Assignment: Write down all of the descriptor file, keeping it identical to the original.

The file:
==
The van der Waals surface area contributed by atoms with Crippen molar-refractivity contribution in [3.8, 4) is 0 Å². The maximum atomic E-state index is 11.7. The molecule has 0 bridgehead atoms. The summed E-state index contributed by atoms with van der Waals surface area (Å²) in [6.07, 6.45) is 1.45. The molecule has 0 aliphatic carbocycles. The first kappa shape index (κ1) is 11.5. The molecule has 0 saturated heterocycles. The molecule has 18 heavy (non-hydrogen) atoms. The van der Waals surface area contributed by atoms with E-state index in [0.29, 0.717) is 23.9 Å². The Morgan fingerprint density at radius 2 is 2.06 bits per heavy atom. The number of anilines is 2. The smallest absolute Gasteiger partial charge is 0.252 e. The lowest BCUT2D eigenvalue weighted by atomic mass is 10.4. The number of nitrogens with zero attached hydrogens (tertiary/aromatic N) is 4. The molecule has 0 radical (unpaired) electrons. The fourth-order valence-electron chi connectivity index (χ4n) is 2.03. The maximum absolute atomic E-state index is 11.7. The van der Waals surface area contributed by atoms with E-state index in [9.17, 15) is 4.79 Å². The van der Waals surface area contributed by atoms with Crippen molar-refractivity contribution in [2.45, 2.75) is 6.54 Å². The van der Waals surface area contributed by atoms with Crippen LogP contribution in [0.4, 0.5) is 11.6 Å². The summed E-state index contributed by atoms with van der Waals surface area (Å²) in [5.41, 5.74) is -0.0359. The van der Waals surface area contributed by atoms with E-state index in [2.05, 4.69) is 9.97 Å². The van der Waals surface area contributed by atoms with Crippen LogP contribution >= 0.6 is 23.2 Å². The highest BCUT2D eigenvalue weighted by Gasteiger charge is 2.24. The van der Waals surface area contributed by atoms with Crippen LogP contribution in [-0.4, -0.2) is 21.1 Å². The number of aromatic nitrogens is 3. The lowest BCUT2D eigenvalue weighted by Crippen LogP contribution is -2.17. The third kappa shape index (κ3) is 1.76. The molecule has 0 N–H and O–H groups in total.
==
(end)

The van der Waals surface area contributed by atoms with Crippen molar-refractivity contribution in [3.8, 4) is 0 Å². The maximum atomic E-state index is 11.7. The molecule has 0 bridgehead atoms. The summed E-state index contributed by atoms with van der Waals surface area (Å²) in [6.07, 6.45) is 1.45. The molecule has 0 aliphatic carbocycles. The first kappa shape index (κ1) is 11.5. The molecule has 0 saturated heterocycles. The molecule has 18 heavy (non-hydrogen) atoms. The van der Waals surface area contributed by atoms with E-state index in [0.29, 0.717) is 23.9 Å². The Morgan fingerprint density at radius 2 is 2.06 bits per heavy atom. The number of anilines is 2. The smallest absolute Gasteiger partial charge is 0.252 e. The lowest BCUT2D eigenvalue weighted by atomic mass is 10.4. The number of nitrogens with zero attached hydrogens (tertiary/aromatic N) is 4. The molecule has 0 radical (unpaired) electrons. The fourth-order valence-electron chi connectivity index (χ4n) is 2.03. The maximum absolute atomic E-state index is 11.7. The van der Waals surface area contributed by atoms with E-state index in [9.17, 15) is 4.79 Å². The van der Waals surface area contributed by atoms with Crippen molar-refractivity contribution in [2.45, 2.75) is 6.54 Å². The van der Waals surface area contributed by atoms with Crippen LogP contribution in [0.4, 0.5) is 11.6 Å². The summed E-state index contributed by atoms with van der Waals surface area (Å²) in [5.41, 5.74) is -0.0359. The van der Waals surface area contributed by atoms with E-state index in [2.05, 4.69) is 9.97 Å². The van der Waals surface area contributed by atoms with Crippen LogP contribution >= 0.6 is 23.2 Å². The highest BCUT2D eigenvalue weighted by Gasteiger charge is 2.24. The van der Waals surface area contributed by atoms with Crippen LogP contribution in [-0.4, -0.2) is 21.1 Å². The number of aromatic nitrogens is 3. The lowest BCUT2D eigenvalue weighted by Crippen LogP contribution is -2.17. The third kappa shape index (κ3) is 1.76. The molecule has 0 N–H and O–H groups in total.